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Gorayeb vs. Hashim Facts: Plaintiff Gorayeb and defendant Hashim were married in Syria.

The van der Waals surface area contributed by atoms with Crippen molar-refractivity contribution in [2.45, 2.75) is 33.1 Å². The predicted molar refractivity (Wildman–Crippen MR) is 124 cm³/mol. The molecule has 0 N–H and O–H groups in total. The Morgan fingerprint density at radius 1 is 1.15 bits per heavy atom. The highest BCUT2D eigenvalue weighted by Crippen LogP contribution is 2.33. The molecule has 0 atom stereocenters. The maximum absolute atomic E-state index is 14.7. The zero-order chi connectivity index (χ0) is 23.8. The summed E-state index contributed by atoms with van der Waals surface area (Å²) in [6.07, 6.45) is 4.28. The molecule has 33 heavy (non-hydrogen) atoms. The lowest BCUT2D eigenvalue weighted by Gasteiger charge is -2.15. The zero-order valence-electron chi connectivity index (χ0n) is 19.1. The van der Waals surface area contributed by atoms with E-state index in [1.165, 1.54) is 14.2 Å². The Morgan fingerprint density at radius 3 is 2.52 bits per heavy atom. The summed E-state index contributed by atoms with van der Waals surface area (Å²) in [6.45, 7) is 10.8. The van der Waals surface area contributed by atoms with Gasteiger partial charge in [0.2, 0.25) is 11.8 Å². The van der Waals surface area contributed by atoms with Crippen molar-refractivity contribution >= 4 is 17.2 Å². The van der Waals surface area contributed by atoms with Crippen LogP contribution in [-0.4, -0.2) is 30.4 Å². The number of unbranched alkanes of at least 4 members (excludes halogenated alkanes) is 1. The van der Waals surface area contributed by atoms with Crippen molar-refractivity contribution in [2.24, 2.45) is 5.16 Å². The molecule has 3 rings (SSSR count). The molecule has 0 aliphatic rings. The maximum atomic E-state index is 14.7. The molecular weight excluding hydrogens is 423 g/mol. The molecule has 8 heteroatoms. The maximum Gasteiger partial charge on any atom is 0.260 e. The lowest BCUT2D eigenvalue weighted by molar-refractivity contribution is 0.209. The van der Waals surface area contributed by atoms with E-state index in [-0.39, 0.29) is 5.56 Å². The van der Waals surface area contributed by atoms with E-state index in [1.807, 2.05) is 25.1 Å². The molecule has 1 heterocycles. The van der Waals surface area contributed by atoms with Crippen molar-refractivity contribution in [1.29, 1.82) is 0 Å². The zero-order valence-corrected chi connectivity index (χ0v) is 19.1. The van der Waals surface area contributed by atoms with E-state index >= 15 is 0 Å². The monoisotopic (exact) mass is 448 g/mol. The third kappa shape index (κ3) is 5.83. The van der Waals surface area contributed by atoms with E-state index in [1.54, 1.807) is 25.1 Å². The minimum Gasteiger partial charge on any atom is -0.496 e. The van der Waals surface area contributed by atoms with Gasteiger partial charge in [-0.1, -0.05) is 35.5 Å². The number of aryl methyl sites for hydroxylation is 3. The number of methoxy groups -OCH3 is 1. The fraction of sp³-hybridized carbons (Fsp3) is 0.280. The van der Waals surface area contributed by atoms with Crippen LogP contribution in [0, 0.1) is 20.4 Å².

They were separated in fact formore than twelve years. The Plaintiff instituted civil case No. 19115 in the CFI to compel the defendantto pay her alimony.The Court of First Instance on December 24, 1923 decided in favour of the Plaintiff awarding heralimony of P500.00 per monthWhile the decision of the plaintiffs claim of support was still undetermined, the defendant went to theUnited States where he was able to procure a divorce decree from the State of Nevada. He went back tothe Philippines and the plaintiff filed a motion in civil case No. 19115, alleging that the defendant hadfailed to pay the pension of P500 per month, which had been awarded to her in the decision of December 24, 1923, and praying that he be adjudged to be in contempt of court and that he be finedand sentenced to imprisonment for six months and until he should comply with the order. As defense ,the defendant pleaded the divorce decree from Nevada, asserting that because of the such decree hismarriage to the plaintiff was already dissolved therefore releasing him from the judgment of the lowercourt . The Court of appeals decided that despite the divorce decree the defendant should continuepaying the plaintiff P100 per month. Issue: 1. Whether or not the foreign decree of divorce should be recognized by Philippine court. 2. Whether or not there is still a need of an affirmative action or a special proceeding in order forour courts to recognize a foreign decree of divorce. Ruling: 1. The Court citing the ruling in Ramirez vs. Gmur (42 Phil., 855) xxx. Held that the court of a country in which neither of the spouses is domiciled and to which one or both of them may resort merely for the purpose of obtaining a divorce has no jurisdiction to determine their matrimonial status; and a divorce granted by such a court is not entitled to recognition elsewhere. The voluntary appearance of the defendant before such a tribunal does not invest the court with jurisdiction. In the same case this court went on to say: "It follows that, to give a court jurisdiction on the ground of the plaintiff's residence in the State or country of the judicial forum, his residence must be bona fide. If a spouse leaves the family domicile and goes to another State for the sole purpose of obtaining a divorce, and with no intention of remaining, his residence there is not sufficient to confer jurisdiction on the courts of that State. This is especially true where the cause of divorce is one not recognized by the laws of the State of his own domicile.